The atmosphere blocks about 77% of the Sun's UV, when the Sun is highest in the sky (at zenith), with absorption increasing at shorter UV wavelengths. At ground level with the sun at zenith, sunlight is 44% visible light, 3% ultraviolet, and the remainder infrared. Of the ultraviolet radiation that reaches the Earth's surface, more than 95% is the longer wavelengths of UVA, with the small remainder UVB. There is essentially no UVC. The fraction of UVB which remains in UV radiation after passing through the atmosphere is heavily dependent on cloud cover and atmospheric conditions. Thick clouds may block up to 90% of UVB radiation, "What does SPF Mean?" but in "partly cloudy" days, patches of blue sky showing between clouds are also sources of (scattered) UVA and UVB, which are produced by Rayleigh scattering in the same way as the visible blue light from those parts of the sky. UV-B also plays a major role in plant development as it affects most of the plant hormones.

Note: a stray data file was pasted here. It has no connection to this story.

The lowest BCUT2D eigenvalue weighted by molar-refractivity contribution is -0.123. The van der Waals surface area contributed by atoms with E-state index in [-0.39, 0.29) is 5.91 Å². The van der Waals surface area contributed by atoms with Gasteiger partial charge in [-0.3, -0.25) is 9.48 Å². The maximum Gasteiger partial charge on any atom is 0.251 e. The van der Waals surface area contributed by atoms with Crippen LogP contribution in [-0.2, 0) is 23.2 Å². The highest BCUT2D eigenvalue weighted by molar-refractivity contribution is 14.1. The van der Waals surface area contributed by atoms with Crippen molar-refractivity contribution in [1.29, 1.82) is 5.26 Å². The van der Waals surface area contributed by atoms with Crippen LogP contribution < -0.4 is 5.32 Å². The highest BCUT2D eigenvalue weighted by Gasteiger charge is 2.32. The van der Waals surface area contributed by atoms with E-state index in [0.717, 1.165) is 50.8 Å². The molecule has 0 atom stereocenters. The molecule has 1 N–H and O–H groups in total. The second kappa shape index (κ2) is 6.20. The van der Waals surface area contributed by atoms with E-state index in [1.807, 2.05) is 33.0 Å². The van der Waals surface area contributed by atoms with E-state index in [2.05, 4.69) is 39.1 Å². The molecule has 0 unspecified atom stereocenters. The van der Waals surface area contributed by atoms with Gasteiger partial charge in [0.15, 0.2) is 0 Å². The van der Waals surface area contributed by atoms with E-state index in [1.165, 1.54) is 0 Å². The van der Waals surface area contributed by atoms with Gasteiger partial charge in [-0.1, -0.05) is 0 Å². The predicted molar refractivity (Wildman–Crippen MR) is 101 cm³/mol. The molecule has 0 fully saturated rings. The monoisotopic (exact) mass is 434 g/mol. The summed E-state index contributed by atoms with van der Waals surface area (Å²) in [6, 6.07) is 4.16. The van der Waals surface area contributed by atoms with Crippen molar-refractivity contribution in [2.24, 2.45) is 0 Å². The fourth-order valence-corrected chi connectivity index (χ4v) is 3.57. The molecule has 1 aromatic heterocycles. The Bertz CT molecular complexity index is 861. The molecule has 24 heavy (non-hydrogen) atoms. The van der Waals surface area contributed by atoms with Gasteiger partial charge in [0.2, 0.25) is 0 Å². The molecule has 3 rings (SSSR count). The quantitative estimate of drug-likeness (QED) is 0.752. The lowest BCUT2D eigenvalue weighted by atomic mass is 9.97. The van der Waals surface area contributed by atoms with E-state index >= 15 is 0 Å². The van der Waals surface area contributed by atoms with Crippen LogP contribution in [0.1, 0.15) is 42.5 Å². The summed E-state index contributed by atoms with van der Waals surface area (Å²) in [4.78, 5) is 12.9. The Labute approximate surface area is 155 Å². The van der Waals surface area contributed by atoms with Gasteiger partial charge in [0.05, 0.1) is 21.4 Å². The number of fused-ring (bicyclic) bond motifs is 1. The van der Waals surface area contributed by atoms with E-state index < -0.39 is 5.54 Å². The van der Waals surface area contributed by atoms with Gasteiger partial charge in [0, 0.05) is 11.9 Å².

The shorter bands of UVC, as well as even more-energetic UV radiation produced by the Sun, are absorbed by oxygen and generate the ozone in the ozone layer when single oxygen atoms produced by UV photolysis of dioxygen react with more dioxygen. The ozone layer is especially important in blocking most UVB and the remaining part of UVC not already blocked by ordinary oxygen in air.
In sunscreen, ingredients that absorb UVA/UVB rays, such as avobenzone, oxybenzone and octyl methoxycinnamate, are Organic compound or "blockers". They are contrasted with inorganic absorbers/"blockers" of UV radiation such as carbon black, titanium dioxide and zinc oxide.
For clothing, the Ultraviolet Protection Factor (UPF) represents the ratio of sunburn-causing UV without and with the protection of the fabric, similar to SPF (Sun Protection Factor) ratings for sunscreen. Standard summer fabrics have UPF of approximately 6, which means that about 20% of UV will pass through.
Suspended nanoparticles in stained glass prevent UV rays from causing chemical reactions that change image colors. A set of stained glass color reference chips is planned to be used to calibrate the color cameras for the 2019 ESA Mars rover mission, since they will remain unfaded by the high level of UV present at the surface of Mars.